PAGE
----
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Left-wing councillors lash out after Cherry speech Add to ...

"Put that in your pipes, you left-wing kooks."

Those were the words that echoed through Toronto's council chambers as Mayor Rob Ford stood to deliver an inaugural address that couldn't hope to compete with the performance that preceded it.

Don Cherry, clad in a shockingly pink floral jacket, set the tone at Mr. Ford's investiture Tuesday with a three-minute introductory speech that lambasted pinkos, bike riders and the "left-wing" media.

"I'm wearing pinko for all the pinkos out there who ride bicycles," the Hockey Night In Canada personality began. "I am befuddled because I just thought I was doing a good thing coming down with Ron, [I mean]Rob and I thought it was going to be nice and the whole deal. I've been being ripped to shreds by the left-wing pinko newspapers out there. It's unbelievable."

Mr. Cherry, selected to drape the chain of office over the mayor's neck, said a few kind words about Mr. Ford before concluding: "He's going to be the greatest mayor this city has ever, ever seen as far I'm concerned. Put that in your pipes, you left-wing kooks."

The remarks shocked many councillors who had invited their families to watch what was supposed to be a friendly ceremony kicking off the 2010-2014 term of council. Councillor Adam Vaughan, a long-time enemy of Mr. Ford, swiveled his chair and put his back to Mr. Cherry during the speech. Others were equally unimpressed.

"Rob Ford has to learn if he wants to be a good mayor of the city of Toronto to take responsibility for the consequences of his decisions," Councillor Gord Perks said. "He made a decision to put a particular person up to set the tone for the term of council and what a tone we got."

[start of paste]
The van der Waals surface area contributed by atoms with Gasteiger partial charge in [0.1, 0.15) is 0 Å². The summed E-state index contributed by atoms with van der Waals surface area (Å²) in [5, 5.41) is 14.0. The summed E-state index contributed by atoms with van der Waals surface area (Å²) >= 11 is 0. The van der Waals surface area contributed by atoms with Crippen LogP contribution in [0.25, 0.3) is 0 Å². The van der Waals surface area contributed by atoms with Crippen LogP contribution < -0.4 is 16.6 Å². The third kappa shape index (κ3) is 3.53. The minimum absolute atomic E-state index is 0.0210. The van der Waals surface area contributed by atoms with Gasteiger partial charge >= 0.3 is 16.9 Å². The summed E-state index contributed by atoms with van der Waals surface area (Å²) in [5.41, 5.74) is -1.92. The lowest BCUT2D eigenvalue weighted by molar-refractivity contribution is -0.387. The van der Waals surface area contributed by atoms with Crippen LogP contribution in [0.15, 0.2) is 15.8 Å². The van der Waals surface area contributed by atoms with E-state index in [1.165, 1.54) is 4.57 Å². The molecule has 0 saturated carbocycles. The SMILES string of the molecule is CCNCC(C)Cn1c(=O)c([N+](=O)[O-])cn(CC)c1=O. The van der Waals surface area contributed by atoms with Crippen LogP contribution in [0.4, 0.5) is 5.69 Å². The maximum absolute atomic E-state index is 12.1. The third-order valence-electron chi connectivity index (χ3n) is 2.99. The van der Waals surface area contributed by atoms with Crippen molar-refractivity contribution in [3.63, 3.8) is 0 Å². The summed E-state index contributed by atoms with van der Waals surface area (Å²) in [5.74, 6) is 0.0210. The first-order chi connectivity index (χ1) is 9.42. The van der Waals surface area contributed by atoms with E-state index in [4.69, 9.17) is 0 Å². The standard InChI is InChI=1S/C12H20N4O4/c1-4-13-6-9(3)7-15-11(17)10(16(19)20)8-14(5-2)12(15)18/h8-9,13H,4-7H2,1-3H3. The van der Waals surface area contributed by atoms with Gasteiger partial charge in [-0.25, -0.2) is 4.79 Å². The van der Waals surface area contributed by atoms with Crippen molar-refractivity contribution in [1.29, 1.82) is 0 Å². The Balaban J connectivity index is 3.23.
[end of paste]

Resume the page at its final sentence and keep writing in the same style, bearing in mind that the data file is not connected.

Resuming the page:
"It was like bring on the clowns," Councillor Pam McConnell added.

Mr. Ford and his brother, Councillor Doug Ford, both suggested after the ceremony that they didn't know ahead of time what Mr. Cherry would say. "Don is exactly what you see is what you get," the mayor told reporters.

The investiture ceremony began with a piper leading a parade of neatly turned-out councillors with fresh red roses on their lapels into a chamber packed with about 400 well-wishers. Mr. Ford beamed as he recited the formal declaration of office and posed for pictures with all 44 councillors.

He even played nice with his political foes, chuckling as arch-lefty Mr. Perks punched him on the arm and environmentalist Councillor Glenn De Baeremaeker kissed him on the cheek.

Despite Mr. Cherry's introduction, Mr. Ford delivered a composed inaugural address promising to respect taxpayers and provide them the best value for their money. He finished by comparing himself to William Lyon Mackenzie, Toronto's first mayor and the leader of the 1837 Upper Canada Rebellion.

"He fought against privilege and for the little guy. My plan is to be more successful than he was," Mr. Ford told the crowd.

For his part, Mr. Cherry made no apologies. "What can I tell ya, don't invite me," he told reporters after the ceremony. "If you want a pit bull you get a pit bull."

 

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